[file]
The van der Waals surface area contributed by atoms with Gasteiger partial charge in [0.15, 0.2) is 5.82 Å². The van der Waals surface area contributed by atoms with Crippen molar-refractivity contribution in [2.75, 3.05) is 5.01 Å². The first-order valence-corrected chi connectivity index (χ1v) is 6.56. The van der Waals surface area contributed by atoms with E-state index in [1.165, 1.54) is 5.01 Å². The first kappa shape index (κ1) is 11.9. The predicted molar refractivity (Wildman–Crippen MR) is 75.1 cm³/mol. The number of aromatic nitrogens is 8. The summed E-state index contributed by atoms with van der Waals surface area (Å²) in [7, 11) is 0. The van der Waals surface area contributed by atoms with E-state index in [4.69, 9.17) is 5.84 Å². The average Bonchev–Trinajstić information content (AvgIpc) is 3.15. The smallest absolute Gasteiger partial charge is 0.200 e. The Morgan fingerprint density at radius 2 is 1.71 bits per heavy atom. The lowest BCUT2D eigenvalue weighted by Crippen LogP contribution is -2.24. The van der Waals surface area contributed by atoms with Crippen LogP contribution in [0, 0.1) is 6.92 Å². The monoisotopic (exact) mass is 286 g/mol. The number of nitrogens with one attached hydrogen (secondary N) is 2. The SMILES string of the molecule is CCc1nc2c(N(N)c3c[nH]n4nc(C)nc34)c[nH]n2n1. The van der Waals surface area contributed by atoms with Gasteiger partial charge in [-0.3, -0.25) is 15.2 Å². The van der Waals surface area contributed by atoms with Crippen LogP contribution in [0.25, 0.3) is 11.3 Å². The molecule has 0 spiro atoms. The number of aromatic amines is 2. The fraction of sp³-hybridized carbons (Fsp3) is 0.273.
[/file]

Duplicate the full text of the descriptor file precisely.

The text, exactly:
The van der Waals surface area contributed by atoms with Gasteiger partial charge in [0.15, 0.2) is 5.82 Å². The van der Waals surface area contributed by atoms with Crippen molar-refractivity contribution in [2.75, 3.05) is 5.01 Å². The first-order valence-corrected chi connectivity index (χ1v) is 6.56. The van der Waals surface area contributed by atoms with E-state index in [1.165, 1.54) is 5.01 Å². The first kappa shape index (κ1) is 11.9. The predicted molar refractivity (Wildman–Crippen MR) is 75.1 cm³/mol. The number of aromatic nitrogens is 8. The summed E-state index contributed by atoms with van der Waals surface area (Å²) in [7, 11) is 0. The van der Waals surface area contributed by atoms with E-state index in [4.69, 9.17) is 5.84 Å². The average Bonchev–Trinajstić information content (AvgIpc) is 3.15. The smallest absolute Gasteiger partial charge is 0.200 e. The Morgan fingerprint density at radius 2 is 1.71 bits per heavy atom. The lowest BCUT2D eigenvalue weighted by Crippen LogP contribution is -2.24. The van der Waals surface area contributed by atoms with Crippen LogP contribution in [0, 0.1) is 6.92 Å². The monoisotopic (exact) mass is 286 g/mol. The number of nitrogens with one attached hydrogen (secondary N) is 2. The SMILES string of the molecule is CCc1nc2c(N(N)c3c[nH]n4nc(C)nc34)c[nH]n2n1. The van der Waals surface area contributed by atoms with Gasteiger partial charge in [-0.3, -0.25) is 15.2 Å². The van der Waals surface area contributed by atoms with Crippen LogP contribution in [0.25, 0.3) is 11.3 Å². The molecule has 0 spiro atoms. The number of aromatic amines is 2. The fraction of sp³-hybridized carbons (Fsp3) is 0.273.